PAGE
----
When you think about post-secondary education, do international studies, political science or government administration cross your mind? The Program Spotlight series of articles will review selected college and university programs geared to those exploring education and career options in international relations and/or government.
Recognized as one of the 20 best public universities in the world, UBC is an innovative institution where students are challenged to develop new ideas. Located at UBC’s Vancouver campus, the undergraduate program in International Relations (IR) builds on that notion of innovation, as students combine academic learning with global experience. The IR program examines global issues including environment, trade and security, economic and social forces, and interactions between public, private and non-governmental actors. Students of this program will have the opportunity to explore different perspectives from the areas of economics, history, political science and languages.
Students of the IR Major program are expected to complete a mix of 60 credits in economics, history and political science courses such as: Security Studies, International Relations Theory and the International System, and International Organizations. UBC also has a language requirement in which IR Majors must complete 12 credits in one language aside from English.
In addition, students in their fourth year are required to take an IR seminar. Some examples are as follows:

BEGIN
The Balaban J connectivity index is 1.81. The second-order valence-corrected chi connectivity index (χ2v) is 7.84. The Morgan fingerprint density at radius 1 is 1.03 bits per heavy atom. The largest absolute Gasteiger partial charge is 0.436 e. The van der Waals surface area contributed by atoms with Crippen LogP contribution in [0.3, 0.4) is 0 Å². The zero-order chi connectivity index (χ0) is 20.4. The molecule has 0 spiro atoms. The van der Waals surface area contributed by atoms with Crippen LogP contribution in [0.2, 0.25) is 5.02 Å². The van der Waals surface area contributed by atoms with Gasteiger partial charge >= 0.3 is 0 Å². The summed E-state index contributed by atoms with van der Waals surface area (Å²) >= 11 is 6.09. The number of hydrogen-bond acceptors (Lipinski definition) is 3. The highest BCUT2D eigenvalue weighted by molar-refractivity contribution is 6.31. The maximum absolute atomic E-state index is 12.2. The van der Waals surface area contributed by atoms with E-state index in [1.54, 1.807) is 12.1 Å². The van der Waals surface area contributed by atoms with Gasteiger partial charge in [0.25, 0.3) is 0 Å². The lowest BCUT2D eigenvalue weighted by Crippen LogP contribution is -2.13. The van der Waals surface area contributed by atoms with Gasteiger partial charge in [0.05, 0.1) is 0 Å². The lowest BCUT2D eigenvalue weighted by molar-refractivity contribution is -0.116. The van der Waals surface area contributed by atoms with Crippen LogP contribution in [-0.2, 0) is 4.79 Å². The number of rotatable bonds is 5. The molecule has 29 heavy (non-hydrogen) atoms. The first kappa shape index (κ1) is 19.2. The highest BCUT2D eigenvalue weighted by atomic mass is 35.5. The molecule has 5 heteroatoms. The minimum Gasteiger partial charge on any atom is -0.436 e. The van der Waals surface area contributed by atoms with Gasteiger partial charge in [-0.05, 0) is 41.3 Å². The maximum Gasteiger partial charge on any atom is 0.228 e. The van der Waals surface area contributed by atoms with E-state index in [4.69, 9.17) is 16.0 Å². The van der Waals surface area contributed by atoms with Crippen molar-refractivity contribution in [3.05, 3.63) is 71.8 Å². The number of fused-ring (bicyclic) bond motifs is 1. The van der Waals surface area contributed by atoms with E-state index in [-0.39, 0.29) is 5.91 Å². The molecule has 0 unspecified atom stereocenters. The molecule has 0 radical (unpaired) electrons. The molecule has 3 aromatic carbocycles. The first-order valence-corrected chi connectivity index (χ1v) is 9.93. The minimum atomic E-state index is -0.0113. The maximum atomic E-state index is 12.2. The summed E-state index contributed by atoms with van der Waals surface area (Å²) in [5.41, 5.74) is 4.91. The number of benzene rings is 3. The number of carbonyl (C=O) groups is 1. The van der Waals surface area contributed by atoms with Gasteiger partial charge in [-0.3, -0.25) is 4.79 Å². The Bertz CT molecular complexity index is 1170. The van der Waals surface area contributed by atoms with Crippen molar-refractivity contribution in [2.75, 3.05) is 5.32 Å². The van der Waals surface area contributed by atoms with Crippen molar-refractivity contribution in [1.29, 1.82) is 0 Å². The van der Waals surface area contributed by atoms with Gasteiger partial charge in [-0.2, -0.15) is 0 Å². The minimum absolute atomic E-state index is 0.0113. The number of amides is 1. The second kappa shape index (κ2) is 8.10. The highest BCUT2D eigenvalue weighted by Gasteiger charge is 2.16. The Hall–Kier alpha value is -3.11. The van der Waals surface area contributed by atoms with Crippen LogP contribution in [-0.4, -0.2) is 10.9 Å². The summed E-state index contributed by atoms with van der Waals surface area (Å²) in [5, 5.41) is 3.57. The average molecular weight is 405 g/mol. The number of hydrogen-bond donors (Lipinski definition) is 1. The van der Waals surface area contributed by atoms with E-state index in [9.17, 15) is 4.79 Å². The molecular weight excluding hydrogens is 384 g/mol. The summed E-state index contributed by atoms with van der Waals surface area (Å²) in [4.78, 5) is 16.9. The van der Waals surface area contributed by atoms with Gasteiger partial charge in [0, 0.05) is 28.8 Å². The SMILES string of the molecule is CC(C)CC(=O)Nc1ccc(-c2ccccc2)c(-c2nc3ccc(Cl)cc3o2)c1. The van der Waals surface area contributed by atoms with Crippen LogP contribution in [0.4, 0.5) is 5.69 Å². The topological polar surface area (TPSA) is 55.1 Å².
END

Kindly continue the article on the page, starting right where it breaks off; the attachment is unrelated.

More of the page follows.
- Seminar in the History of International Relations
- Seminar in International Economic Relations
- Problems in International Relations
The IR Minor at UBC is different, as students are required to complete 30 credits of IR courses, and in terms of the language requirement, IR Minor students must complete 6 credits in one language aside from English.
Additional program information
The IR program at UBC sits within the Liu Institute for Global Issues, which is a research centre that helps to develop action from research. Additionally, the value of international experience is understood and demonstrated at UBC, as IR students are given the opportunity to study, volunteer or work abroad. The international co-op program offers placements in countries such as Australia, Japan, Uganda, and many others! Students may find co-op positions in government, NGOs or private sector companies. For those who cannot embark on international opportunities, there are many ways to get involved in international relations at UBC.
What can you do with this degree? According to UBC, there are many career options for IR graduates such as NGO work, international law, and policy work. In addition, students may go on to complete graduate studies in global affairs, public policy, business or law. In terms of career development, students may participate in the IR Tri-Mentoring Program, which builds the students’ capacity for networking and professional development. Students can also participate in the IR Coffees Program and take part in informational interviews with professionals in the field.
Photo: UBC Campus by runner PL via Flickr. Licensed under CC BY-NC-ND 2.0.
Disclaimer: Any views or opinions expressed in articles are solely those of the authors and do not necessarily represent the views of the NATO Association of Canada.